Making Sense of Cesarean birth Rates
Cesarean, or C-section, rates are often in the news. Although regarded as one of the important measures of a hospital's performance, one study found that only 28% of its survey respondents used quality information to choose a hospital for their birth. Another study revealed that just over half of respondents didn't think their choice of hospital had any impact on whether or not they would have a cesarean birth.
Current public health efforts focus on reducing the overall number of medically unnecessary cesarean births among a specific population-- first-time moms with potentially "low-risk" births, meaning that they have a single, full-term baby in the head-down position. The cesarean birth rate in this population is called the NTSV cesarean birth rate.
Centers for Disease Control and Prevention data from 2016 show that 31.2% of all births were by cesarean and 25.7% of the NTSV population had cesarean births.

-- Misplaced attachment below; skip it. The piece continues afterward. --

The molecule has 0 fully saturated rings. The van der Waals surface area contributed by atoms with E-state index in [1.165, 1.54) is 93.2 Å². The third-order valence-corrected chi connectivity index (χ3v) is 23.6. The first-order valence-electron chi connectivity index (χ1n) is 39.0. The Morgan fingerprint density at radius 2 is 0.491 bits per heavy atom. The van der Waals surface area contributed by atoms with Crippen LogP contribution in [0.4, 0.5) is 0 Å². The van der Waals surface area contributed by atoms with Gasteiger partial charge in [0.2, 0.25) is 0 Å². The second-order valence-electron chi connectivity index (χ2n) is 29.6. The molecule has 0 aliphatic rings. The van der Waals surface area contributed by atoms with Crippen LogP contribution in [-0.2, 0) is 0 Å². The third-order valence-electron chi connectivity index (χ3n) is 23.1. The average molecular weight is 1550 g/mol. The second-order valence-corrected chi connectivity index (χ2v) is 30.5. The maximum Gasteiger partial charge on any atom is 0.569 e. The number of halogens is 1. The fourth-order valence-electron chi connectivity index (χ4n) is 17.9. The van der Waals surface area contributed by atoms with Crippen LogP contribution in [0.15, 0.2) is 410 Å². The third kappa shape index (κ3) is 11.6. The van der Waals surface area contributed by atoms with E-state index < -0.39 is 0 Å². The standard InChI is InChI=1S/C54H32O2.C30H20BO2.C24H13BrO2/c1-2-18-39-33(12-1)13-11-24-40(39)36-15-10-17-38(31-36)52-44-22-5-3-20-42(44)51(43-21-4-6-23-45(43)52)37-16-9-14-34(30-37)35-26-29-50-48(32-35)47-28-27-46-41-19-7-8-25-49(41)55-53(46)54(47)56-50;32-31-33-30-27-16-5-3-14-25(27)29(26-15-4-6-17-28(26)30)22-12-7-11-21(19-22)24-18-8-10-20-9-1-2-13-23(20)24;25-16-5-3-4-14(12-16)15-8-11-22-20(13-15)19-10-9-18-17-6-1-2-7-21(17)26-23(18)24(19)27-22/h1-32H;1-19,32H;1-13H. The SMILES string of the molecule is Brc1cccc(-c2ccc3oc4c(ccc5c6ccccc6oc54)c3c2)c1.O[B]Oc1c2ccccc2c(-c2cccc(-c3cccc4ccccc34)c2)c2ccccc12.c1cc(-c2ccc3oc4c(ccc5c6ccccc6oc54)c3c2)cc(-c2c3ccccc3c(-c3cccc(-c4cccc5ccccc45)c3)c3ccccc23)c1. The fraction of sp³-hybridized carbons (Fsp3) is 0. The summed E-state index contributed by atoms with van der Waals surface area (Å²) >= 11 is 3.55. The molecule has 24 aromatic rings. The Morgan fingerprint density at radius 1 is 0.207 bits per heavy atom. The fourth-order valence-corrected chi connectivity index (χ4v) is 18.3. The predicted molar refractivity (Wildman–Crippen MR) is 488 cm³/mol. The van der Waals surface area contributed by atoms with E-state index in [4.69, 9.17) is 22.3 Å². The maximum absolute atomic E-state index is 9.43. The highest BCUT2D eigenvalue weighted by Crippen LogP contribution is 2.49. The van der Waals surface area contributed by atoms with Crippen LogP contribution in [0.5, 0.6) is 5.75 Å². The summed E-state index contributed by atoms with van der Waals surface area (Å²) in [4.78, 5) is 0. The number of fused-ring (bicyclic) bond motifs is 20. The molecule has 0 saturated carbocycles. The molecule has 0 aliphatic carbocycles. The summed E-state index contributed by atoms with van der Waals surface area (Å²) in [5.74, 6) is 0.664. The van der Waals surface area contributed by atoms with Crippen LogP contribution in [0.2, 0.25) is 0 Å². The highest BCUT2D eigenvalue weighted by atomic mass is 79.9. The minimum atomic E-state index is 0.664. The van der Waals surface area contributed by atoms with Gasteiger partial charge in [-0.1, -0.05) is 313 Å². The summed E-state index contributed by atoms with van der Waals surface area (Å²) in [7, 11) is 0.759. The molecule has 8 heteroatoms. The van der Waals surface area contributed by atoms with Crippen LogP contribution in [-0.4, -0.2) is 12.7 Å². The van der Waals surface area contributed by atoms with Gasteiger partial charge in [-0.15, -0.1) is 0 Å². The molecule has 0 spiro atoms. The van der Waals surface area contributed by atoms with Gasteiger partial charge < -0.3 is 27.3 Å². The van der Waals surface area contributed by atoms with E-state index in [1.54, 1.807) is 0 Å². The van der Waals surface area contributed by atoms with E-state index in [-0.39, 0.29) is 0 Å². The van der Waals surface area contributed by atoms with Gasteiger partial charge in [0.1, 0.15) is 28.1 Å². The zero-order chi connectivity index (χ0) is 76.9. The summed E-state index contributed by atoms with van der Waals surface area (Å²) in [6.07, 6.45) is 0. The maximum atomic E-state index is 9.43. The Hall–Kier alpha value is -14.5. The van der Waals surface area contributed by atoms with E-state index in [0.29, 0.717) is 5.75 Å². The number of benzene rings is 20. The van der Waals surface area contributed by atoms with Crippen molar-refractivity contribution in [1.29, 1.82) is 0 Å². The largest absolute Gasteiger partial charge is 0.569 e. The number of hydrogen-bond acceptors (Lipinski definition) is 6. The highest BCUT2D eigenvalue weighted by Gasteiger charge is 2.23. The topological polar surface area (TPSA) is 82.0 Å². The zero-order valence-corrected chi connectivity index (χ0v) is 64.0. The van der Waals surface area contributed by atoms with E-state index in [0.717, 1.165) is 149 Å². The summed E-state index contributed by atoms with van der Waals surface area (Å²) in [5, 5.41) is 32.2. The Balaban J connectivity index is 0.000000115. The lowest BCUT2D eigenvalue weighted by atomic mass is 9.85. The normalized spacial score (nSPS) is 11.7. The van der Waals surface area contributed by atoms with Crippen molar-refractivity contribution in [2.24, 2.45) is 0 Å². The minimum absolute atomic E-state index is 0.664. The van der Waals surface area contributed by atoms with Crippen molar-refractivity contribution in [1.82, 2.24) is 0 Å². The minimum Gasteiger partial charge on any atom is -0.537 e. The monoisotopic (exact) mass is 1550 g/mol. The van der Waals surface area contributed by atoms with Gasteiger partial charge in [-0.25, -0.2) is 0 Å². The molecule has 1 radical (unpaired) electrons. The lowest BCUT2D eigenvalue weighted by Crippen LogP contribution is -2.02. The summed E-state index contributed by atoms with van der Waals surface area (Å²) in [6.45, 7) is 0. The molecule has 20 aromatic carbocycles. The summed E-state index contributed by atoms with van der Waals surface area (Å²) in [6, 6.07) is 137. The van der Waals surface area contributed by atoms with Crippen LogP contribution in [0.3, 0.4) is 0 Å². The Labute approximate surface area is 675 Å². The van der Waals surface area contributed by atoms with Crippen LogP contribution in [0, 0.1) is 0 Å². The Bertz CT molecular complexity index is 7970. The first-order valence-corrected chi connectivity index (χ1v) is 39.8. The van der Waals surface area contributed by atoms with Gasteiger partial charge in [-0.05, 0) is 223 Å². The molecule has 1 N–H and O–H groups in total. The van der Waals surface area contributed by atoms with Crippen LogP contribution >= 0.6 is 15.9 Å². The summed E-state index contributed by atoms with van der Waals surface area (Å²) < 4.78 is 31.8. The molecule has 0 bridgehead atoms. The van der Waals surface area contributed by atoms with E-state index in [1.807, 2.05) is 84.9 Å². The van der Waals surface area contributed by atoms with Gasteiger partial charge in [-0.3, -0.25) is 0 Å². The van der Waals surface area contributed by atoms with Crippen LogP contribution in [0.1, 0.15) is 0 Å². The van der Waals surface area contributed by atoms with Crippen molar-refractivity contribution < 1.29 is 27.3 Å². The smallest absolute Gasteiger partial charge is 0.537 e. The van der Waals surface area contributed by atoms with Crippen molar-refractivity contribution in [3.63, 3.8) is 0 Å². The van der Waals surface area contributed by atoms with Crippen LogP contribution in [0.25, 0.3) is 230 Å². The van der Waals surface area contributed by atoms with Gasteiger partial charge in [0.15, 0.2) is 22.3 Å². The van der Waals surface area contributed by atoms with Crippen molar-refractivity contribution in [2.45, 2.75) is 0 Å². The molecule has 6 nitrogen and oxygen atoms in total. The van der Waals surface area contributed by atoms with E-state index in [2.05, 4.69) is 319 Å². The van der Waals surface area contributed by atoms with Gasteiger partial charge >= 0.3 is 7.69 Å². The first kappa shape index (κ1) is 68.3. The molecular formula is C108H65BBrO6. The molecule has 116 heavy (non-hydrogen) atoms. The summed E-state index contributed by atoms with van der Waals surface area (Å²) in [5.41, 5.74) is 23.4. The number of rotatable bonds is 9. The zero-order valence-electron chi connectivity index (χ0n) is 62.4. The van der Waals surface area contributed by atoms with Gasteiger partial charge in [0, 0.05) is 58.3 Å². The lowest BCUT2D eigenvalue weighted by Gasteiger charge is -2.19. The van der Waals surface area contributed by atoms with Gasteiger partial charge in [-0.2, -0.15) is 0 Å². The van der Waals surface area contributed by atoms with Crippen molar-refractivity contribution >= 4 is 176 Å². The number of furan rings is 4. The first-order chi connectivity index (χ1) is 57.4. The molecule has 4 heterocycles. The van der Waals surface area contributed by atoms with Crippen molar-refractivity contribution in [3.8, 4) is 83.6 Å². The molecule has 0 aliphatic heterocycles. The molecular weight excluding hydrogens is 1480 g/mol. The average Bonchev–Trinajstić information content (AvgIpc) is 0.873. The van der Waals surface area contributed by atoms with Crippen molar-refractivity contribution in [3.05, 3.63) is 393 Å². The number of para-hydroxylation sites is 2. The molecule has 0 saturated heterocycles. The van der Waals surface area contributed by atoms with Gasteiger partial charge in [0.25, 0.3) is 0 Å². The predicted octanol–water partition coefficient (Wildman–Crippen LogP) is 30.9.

NTSV and Total Cesarean Rates, Untied States, 2016
Available CDC data show that the NTSV cesarean birth rate was as high as 28.1% in the United States, reaching this peak in 2009.
Unfortunately, only 12.4% women with a history of a previous cesarean birth end up having a vaginal birth after cesarean, or VBAC, as many hospitals and doctors offering maternity services do not permit women with a history of cesarean birth to give birth vaginally at their facility. Multiple repeat cesarean births dramatically increase the risk of dangerous long-term complications, such as placenta accreta.